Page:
By Michael E. Miller
By Allie Conti
By David Villano
By Jose D. Duran
By Michael E. Miller
By Allie Conti
By Kyle Swenson
By Luther Campbell
Miramar Police documents contend the couple "told perspective clients that they had medical training and expertise in this type of cosmetic augmentation." They "wore lab coats" and advised clients to "soak in a warm bath" afterward. (Both Donnie and Mark deny the allegations.)
The couple's last trip to Florida began the morning of March 19, 2001. They drove a rented green van from Greenville to a budget hotel in Hallandale Beach and arrived at Cookie's condo the next day. Once inside, they were introduced to Vera.
Cookie knew the grandmother through her late son, who had died of AIDS five years before. Vera agreed to pay the couple $1,000 cash, according to prosecution, to inject her with silicone. When paramedics arrived, none of the party guests offered any information about the shots. Miramar Police noted, "It is believed this information could have been useful in treating [Vera]."
At Memorial Hospital West — even hours after Vera Lawrence's death — the oily liquid continued to seep from dozens of tiny needle holes. Doctors took note of the mysterious fluid and called Miramar Police. What medical examiners found next must have floored them: In her body was a half-gallon of medical- and industrial-grade silicone. Some of it had been in her buttocks for years.
On the morning of March 21, the day after the death, a heavyset man with thinning hair and neat dress clothes knocked on Cookie's green apartment door. He introduced himself as Miramar Police Det. Michael Rinaldi, sat Cookie down, and asked what had happened the night before. Then he began to search the cluttered condo.
Two minutes into the search, according to the police report, Rinaldi came upon a syringe and alcohol wipes in a trash can. "You have the right to remain silent," he began. "Anything you say..."
"What the fuck," Cookie responded. "I may as well tell you the truth."
Cookie explained that Donnie and Mark had performed about 90 percent of her many cosmetic treatments. "Once," she said, "they even punctured my lung." She went on to explain the couple was responsible for Vera's death.
Rinaldi soon learned more about the party. Another guest, Rodney Taylor — a transsexual whom the couple had injected in the chest — gave a sworn statement explaining she had gone to the condo to be pumped with silicone. She "declined to be treated after seeing what had taken place."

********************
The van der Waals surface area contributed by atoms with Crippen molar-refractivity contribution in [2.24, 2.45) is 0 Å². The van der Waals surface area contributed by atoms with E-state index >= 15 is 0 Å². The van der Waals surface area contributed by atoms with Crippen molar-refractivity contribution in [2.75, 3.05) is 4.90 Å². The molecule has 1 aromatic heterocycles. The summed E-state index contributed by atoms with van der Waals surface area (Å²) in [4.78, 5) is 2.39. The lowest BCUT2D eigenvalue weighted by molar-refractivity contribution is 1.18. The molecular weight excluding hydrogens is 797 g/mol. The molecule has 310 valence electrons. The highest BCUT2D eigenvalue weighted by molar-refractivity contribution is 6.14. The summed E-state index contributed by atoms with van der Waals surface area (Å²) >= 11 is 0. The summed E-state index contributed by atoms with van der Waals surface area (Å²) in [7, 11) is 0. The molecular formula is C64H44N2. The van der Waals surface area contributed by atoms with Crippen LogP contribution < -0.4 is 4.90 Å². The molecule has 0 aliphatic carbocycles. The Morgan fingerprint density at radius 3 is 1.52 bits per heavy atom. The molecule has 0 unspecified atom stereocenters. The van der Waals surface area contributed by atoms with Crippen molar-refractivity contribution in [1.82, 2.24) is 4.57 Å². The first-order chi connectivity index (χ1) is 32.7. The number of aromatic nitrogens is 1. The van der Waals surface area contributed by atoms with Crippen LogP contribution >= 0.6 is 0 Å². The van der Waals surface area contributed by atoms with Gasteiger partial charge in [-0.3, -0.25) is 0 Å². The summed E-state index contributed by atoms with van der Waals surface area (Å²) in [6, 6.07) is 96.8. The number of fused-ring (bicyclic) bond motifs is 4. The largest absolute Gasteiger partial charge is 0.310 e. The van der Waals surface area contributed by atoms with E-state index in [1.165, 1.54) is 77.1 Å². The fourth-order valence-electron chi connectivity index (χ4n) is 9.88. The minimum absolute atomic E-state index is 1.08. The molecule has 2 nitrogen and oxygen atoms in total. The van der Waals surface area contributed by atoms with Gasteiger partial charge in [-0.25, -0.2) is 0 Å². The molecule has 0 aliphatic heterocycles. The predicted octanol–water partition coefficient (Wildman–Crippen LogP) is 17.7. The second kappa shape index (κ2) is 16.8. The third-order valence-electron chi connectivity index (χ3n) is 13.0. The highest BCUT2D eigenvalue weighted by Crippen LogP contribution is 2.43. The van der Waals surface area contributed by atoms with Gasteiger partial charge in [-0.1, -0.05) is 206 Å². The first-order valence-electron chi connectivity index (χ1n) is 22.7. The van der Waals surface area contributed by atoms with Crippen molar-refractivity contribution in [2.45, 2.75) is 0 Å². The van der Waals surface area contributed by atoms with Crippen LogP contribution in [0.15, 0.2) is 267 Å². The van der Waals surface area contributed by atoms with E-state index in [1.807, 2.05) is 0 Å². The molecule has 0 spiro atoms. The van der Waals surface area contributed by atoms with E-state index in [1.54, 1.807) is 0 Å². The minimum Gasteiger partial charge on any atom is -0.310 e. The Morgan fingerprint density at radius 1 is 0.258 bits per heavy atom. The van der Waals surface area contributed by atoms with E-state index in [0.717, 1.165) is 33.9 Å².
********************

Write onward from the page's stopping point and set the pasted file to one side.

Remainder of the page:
A few days later, Rinaldi received a phone call. A woman named Denise Jones explained she was a former client of Donnie and Mark's and that the couple's treatment caused her to "feel very, very weird" and to "breathe funny."
So the detective headed north, and just after 4 p.m. on April 11, with Greenville County cops in tow, he arrived at Mark and Donnie's small gray home and pounded on the door. Donnie was outside by the pool with a friend setting up for a cocktail party. The officers presented a search warrant and began ripping into couches and digging through cardboard boxes in search of evidence.
Rinaldi found "discarded syringes and medical supplies," including rubber gloves and a stethoscope, along with notes that read, "Breasts $400, Hips $300." Names of other body parts were written on a calendar and circled. The detective next spotted business cards. In a bold red font, they read, "Body Sculpting by Viva."
Detectives arrested Mark and then questioned the couple's roommate, Michael Henson, who explained the two had "been acting as a team" and "had given silicone injections on the night in question."
"It was the strangest case we've ever worked," says Lt. Shea Smith, a Greenville detective who was there for the arrest. "They were certainly putting a lot of people in danger."
A week later, just after lunchtime on April 18, Donnie was taken to Greenville County Jail and locked up with men. She was transported to Florida by jail bus two weeks later. For the first half of the ride, she was allowed to sit in the front of the bus, away from male prisoners. But then she was sent to the back. Many of the men hadn't seen a woman in months. "They were very aggressive," Donnie says. "There were hoots and hollers and 'Hey, baby's.''
After Donnie arrived at the Broward County Jail, authorities permitted her to shower alone. There was no hiding the breasts and long blond hair. Says her lawyer, George Reres: "Everything about her suggested she was female. If you saw this woman at a club, you would certainly want to go out with her... She was essentially walking around waiting for an attack to occur."
About a month later, Donnie told guards that another inmate — a former crack addict who had been sentenced to life after being convicted of aggravated battery, robbery, and other crimes — had exposed himself and demanded oral sex. Donnie refused and he threatened to kill her with a shank, she says.
Guards then moved Donnie to an eight-by-ten-foot solitary room on the eighth floor. It was necessary, they noted in jail records, because she was an "effeminate male."